The statistics of rocket launches from ARR and SvalRak provide an interesting overview of the life and times of the ranges. Figure 5 shows the number of instrumented rockets launched per year from 1962 to the present. The red columns show the total number; the blue columns show the number of rockets carrying payloads built by Norwegian groups. The first 10 years were particularly hectic, with an extensive use of the range by the international community, mainly under the umbrella of the ESRANGE Special Project and the collaboration with NASA. During the next 20 years the focus was on the middle atmosphere and lower ionosphere. Under the auspices of COSPAR (Committee for Space Research) and SCOSTEP (Scientific Committee for Solar-Terrestrial Physics) the Middle Atmosphere Programme (MAP) and Middle Atmosphere Cooperation (MAC) were organized. A series of important international campaigns were carried out in this context, and ARR played an important role. The campaigns are listed in Appendix A. The ARR facilities made it possible to launch many rockets in intensive, dedicated studies of selected ionospheric/atmospheric phenomena. The Norwegian scientists at FFI and the universities in Oslo, Bergen and later Tromsø built a significant number of payloads, as illustrated in Fig. 5.
FFI established a group that specialized in payload integration, and the mechanical structures were developed at CMI. In general, nearly all payloads launched from ARR carried instruments from different nations. A wide range of scientific problems were addressed. These could, in broad terms, be divided into two fields:
in situ studies of ionospheric and auroral processes,
in situ studies of the middle atmosphere and lower ionosphere.
The first field needed rockets with high apogees from 140 km to more than 1000 km. 144 such rockets have been launched. For the second field, apogees of 100–140 km would be adequate, and the number of launches is 196. Figure 7 shows different types of trajectories that can be used from the two ranges. Several rockets have been launched from Andøya with apogees of about 1400 km over Svalbard and impacts far into the polar region.
The high-altitude rockets in general carried more instruments and had longer flight times. Thus, from a scientific point of view, there has been a reasonable balance between the two, partly overlapping, research areas.
An important supplement to the instrumented rockets was the use of meteorological rockets. These were small, one-stage rockets that reached altitudes of 100–110 km. They carried no active instruments, but near apogee they released a falling sphere or a cloud of aluminium chaff. As the sphere or chaff fell through the mesosphere, their motion was tracked from the ground by radar, and wind, density and temperature profiles could be derived. A very powerful and advanced radar system was required, and an MPS36 radar was normally supplied by DLR. Figure 8 shows the number of meteorological rockets launched from ARR and SvalRak. The use of such rockets provided very valuable information for many years. Also, Professor Ove Havnes and his group at the University of Tromsø, with the help of FFI, developed instrumented mini-payloads that could be launched on the small rocket motors. This development was a real technical challenge because the payloads had to withstand tremendous acceleration and heat load during launch. The advantage was that the motors were cheap and the launchers small and portable. Some interesting measurements were made in the mesosphere with this technique (Mortensen et al., 1997).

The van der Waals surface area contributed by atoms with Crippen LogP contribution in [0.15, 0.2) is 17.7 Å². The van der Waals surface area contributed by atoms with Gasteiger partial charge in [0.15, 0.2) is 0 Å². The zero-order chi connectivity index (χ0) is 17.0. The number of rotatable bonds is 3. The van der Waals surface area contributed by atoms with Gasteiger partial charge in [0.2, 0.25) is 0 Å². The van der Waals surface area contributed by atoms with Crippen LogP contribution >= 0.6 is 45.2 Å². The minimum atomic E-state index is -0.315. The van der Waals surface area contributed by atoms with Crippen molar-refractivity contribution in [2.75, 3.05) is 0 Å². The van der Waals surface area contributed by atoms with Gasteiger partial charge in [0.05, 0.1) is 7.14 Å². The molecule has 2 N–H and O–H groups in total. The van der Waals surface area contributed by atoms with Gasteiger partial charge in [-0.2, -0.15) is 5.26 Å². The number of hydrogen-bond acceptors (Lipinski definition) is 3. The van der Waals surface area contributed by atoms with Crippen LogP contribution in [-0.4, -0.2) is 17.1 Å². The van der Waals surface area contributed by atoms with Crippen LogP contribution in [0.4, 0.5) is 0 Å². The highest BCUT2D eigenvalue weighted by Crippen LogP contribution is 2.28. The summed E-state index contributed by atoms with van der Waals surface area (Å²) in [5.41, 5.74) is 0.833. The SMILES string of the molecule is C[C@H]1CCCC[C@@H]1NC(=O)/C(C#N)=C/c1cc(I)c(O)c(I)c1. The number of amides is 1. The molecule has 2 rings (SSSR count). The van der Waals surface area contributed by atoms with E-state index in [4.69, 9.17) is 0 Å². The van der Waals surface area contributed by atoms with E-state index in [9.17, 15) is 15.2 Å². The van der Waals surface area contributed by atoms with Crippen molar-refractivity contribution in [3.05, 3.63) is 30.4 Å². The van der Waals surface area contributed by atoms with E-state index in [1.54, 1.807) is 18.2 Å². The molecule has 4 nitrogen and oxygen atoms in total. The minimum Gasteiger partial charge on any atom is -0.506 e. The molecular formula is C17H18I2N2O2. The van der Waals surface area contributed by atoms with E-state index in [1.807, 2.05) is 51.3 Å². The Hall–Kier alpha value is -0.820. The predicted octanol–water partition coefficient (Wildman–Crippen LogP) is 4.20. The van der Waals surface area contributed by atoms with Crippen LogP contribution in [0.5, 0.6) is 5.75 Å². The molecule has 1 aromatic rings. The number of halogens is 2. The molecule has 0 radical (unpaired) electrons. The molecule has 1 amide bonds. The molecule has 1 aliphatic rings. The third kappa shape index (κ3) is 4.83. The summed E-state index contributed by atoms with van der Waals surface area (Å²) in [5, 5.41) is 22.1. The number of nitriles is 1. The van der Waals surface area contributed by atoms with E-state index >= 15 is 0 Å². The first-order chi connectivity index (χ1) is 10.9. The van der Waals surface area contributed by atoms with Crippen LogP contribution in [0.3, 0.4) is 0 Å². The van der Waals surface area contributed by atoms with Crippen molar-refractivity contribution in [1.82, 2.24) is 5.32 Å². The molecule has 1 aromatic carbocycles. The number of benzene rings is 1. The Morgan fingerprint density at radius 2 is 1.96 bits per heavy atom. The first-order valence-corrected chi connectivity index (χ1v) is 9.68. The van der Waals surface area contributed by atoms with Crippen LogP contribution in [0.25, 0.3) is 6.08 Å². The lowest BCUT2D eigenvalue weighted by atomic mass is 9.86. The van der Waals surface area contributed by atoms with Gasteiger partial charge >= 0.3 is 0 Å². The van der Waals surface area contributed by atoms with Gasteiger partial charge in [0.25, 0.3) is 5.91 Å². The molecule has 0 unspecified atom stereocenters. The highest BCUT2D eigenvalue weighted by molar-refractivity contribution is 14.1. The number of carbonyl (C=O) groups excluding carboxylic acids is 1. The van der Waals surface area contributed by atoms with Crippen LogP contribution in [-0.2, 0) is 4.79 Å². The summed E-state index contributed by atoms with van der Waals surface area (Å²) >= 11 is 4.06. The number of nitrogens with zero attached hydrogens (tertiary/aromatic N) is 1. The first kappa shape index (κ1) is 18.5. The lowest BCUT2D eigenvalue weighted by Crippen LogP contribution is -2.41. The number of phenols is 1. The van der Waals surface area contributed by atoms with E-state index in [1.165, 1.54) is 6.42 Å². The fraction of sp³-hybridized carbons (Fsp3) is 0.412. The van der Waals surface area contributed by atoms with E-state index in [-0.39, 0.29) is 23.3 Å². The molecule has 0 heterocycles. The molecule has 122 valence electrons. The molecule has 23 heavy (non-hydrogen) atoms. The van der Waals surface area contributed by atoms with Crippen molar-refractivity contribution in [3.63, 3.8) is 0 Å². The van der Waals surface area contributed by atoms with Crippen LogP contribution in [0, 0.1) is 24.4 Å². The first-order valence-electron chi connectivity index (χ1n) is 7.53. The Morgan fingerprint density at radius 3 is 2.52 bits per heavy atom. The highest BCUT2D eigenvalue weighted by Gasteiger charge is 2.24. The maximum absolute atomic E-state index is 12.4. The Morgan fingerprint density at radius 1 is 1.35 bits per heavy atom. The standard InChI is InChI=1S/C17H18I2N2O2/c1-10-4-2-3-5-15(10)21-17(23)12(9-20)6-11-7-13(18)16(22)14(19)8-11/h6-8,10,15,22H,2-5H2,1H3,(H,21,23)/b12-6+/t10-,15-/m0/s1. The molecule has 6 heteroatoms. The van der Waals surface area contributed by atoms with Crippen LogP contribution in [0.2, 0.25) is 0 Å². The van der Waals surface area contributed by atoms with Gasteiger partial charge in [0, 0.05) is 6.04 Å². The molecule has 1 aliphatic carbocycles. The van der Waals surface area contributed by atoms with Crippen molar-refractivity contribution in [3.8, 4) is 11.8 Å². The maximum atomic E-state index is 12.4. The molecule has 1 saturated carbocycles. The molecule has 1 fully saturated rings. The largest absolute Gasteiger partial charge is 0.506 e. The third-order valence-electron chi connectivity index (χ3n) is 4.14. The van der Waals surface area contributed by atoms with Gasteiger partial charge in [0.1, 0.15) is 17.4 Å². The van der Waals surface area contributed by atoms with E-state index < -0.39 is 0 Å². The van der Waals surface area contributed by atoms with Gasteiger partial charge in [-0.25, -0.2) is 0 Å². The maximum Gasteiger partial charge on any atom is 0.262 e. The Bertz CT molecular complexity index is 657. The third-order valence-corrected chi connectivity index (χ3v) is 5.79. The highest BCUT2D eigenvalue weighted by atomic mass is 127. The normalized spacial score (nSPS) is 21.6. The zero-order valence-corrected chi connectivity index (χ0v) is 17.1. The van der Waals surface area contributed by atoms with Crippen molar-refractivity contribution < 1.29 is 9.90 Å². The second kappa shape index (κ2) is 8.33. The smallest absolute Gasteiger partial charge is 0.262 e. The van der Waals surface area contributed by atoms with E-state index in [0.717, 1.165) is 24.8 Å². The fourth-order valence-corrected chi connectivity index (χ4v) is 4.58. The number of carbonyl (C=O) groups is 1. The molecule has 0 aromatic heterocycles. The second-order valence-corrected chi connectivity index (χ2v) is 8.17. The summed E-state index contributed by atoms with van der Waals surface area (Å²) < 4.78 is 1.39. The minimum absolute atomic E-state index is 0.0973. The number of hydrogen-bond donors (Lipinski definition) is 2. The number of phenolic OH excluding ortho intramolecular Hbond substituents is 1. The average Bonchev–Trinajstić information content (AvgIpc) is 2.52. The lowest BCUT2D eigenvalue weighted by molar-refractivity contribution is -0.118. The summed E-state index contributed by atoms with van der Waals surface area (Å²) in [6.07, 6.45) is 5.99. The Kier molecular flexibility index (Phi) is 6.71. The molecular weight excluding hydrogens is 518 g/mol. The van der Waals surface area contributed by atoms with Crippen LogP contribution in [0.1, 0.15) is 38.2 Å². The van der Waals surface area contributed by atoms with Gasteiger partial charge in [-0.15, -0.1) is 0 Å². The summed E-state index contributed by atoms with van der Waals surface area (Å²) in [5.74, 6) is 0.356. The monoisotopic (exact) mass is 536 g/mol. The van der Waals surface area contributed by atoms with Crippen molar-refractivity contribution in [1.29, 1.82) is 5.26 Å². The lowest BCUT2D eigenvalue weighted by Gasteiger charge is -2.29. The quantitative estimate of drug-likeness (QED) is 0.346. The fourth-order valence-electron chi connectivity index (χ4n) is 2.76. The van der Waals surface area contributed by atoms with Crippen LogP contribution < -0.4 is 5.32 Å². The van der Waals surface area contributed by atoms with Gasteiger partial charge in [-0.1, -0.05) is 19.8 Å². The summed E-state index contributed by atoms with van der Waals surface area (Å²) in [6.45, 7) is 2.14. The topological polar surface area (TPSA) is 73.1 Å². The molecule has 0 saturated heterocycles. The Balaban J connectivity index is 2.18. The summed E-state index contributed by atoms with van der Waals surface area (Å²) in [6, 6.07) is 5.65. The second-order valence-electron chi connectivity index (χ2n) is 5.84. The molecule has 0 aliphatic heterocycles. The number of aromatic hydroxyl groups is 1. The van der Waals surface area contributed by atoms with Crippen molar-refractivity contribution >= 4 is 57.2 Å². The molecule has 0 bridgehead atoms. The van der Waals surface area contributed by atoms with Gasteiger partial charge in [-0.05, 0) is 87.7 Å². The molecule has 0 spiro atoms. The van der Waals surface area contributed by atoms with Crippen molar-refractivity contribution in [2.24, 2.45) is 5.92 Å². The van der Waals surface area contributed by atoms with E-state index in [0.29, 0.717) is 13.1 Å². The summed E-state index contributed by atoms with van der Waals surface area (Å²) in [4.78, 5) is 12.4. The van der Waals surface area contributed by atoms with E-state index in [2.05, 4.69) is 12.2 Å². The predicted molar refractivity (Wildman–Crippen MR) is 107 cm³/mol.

Unfortunately, rocket motors of this type are no longer available.
As stated earlier, ARR was always dedicated to the peaceful exploration of space, with sounding rockets as its most important tools. Nevertheless, a curious incident made news headlines all over the world and made ARR famous overnight. On 25 January 1995 at 06:24:08 UT a Black Brant B XII four-stage sounding rocket was launched from Andøya. The payload reached an apogee of 1364.5 km and landed well north of Svalbard. This was the largest sounding rocket launched from the European mainland. However, Russian news media reported that the Russian armed forces had identified it as a possible enemy missile heading for Russia. President Yeltsin confirmed that he had opened his “black briefcase” to be used for enabling a nuclear attack. Of course, the trajectory was nowhere near Russian territory, and ARR had given the Russians prior notice according to established routines. Still, the incident was a reminder that space exploration can be a politically sensitive issue (Collett, 1995).
Figure 5 shows that since the late 1980s the annual number of launches has been quite stable, between two and seven. This indicates that the scientific interest in using rockets as well as the available funding has been stable. However, in terms of scientific results, just counting the number of launches is misleading. There has been a continual technological development allowing a miniaturization of electronic circuitry, detectors and mechanical components. Thus, the payloads can carry more instruments with ever-increasing data sampling rates. This means improved capabilities to study fine-scale variations of atmospheric parameters in time and space. This development must be matched by increased telemetry rates in the payload and on the ground. The capabilities of the ARR telemetry services can therefore serve as a rough measure of the scientific yield. Figure 6 shows that the information flow from a rocket payload has risen dramatically in the last 2 decades.